Steele put his finger on the real problem. "It is likely," he said, "that today's racial disparities are due more to dysfunctions within the black community." A tradition of black violence in urban settings is bringing civil society to its knees. In spite of a continuing history of violence, blacks are not being held responsible for their behavior. Black men make up six percent of the U.S. population. In 2015, according to Mac Donald, blacks in New York City committed 75 percent of all shootings, 70 percent of robberies, and 66 percent of all violent crime.
Ignoring the obvious connection between black criminality and black incarceration, Democrat mayors in cities such as New York, San Francisco, and Chicago — all of whom are black — continue to blame white racism. They are using equity and CRT as a diversion from dealing with the real problem — black crime and violence — and instead claiming that the actual problem is white supremacy.
Eric Adams has decided to follow in the footsteps of Seattle. He is forcing all New York City employees into CRT-inspired training with a deadline of March 6. "The training," explains a memo sent by the city, "provides all NYC employees with a framework to understand the importance of racial equity in the workplace. Become aware of systemic racism and the possible presence of racial inequality in your workplace. Understand the dominant cultural patterns of your workplace and whether they are hurting or helping your diversity, equity and inclusion goals."
In plain English, Mayor Adams is abdicating his responsibility to fight crime by pointing a finger at whites. Offering a hint of his true agenda, Adams has expressed his approval of the weak-on-crime stance of the new Manhattan district attorney, Alvin Bragg. Bragg won election "on a highly progressive platform advocating a prosecutorial focus on 'racial equity,'" Hannah E. Meyers writes in City Journal, "that embraces non-prosecution, minimizing detention in favor of decarceration and decriminalization."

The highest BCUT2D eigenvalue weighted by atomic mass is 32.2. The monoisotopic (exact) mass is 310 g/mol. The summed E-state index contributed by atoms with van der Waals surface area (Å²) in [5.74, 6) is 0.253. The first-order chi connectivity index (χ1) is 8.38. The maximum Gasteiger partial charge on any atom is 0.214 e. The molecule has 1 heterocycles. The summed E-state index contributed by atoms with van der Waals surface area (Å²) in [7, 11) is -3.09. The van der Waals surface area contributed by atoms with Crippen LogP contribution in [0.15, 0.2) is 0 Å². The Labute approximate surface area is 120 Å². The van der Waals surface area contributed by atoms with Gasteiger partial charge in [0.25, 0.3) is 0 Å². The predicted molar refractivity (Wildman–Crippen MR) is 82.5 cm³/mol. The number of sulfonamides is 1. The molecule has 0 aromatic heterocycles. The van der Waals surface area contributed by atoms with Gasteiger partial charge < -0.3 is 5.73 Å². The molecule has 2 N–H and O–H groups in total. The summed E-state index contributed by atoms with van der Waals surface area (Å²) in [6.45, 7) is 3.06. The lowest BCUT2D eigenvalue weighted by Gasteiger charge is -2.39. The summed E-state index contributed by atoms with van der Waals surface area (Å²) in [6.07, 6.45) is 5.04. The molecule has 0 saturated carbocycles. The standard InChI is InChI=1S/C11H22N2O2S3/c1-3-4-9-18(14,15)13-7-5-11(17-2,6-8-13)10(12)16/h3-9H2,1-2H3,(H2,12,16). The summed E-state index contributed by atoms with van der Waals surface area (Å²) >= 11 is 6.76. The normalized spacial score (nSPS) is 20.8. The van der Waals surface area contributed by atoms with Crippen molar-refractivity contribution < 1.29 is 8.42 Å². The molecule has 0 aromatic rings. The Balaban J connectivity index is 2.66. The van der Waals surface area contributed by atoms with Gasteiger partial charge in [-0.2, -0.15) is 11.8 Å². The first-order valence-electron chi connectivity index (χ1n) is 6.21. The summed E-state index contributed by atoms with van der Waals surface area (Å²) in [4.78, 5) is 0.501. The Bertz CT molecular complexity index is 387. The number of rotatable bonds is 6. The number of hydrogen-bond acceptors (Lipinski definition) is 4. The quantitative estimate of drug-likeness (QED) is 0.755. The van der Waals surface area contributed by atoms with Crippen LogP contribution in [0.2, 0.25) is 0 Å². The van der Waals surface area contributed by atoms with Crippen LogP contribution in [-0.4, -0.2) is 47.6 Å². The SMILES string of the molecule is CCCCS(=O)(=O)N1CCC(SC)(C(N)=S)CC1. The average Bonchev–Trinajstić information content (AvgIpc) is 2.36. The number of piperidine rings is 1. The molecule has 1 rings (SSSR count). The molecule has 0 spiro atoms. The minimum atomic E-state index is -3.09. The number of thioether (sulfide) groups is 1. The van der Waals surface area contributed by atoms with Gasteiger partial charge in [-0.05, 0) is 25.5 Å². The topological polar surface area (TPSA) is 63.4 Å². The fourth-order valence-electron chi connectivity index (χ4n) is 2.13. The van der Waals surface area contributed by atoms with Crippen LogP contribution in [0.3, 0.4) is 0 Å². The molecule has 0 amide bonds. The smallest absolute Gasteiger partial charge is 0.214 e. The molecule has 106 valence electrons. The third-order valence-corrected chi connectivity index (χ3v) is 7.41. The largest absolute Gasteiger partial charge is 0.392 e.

"Adams should take crime seriously," suggests Meyers. "Allowing social programs to take the place of a serious crime-fighting policy is a strategy doomed to fail. Violent crime is a terrifying preoccupation for New Yorkers, especially black ones. Blacks make up roughly one-fifth of city residents, but they are wildly overrepresented as both perpetrators and victims. Eric Adams can do something about this reality. He can continue programs that encourage rigorous paths toward productive, stable lives, while supporting an accountable, intelligent, and well-manned police department. He can support equal opportunity by reaffirming the rule of law. And he can stand up for all New Yorkers by demonstrating that crime doesn't pay."
Instead, Adams has rejected both equal opportunity and the rule of law. His inane answer to the city's crime problem is CRT training that puts the blame on alleged white racism. I can only wonder which solution New Yorkers would prefer: (1) crime statistics that are finally brought under control by sensible policies from the mayor's office or (2) letting the city's white citizens know that their unconscious bias will not be tolerated by Mr. Adams.
Ed Brodow is a conservative political commentator and author of nine books, including his new #1 Amazon Best Seller, AMERICA ON ITS KNEES: The Cost of Replacing Trump with Biden. His website is www.edbrodowpolitics.com.
Image: Eric Adams, mayor of New York. Credit: Krystalb97 via Wikimedia Commons, CC BY-SA 4.0 (cropped).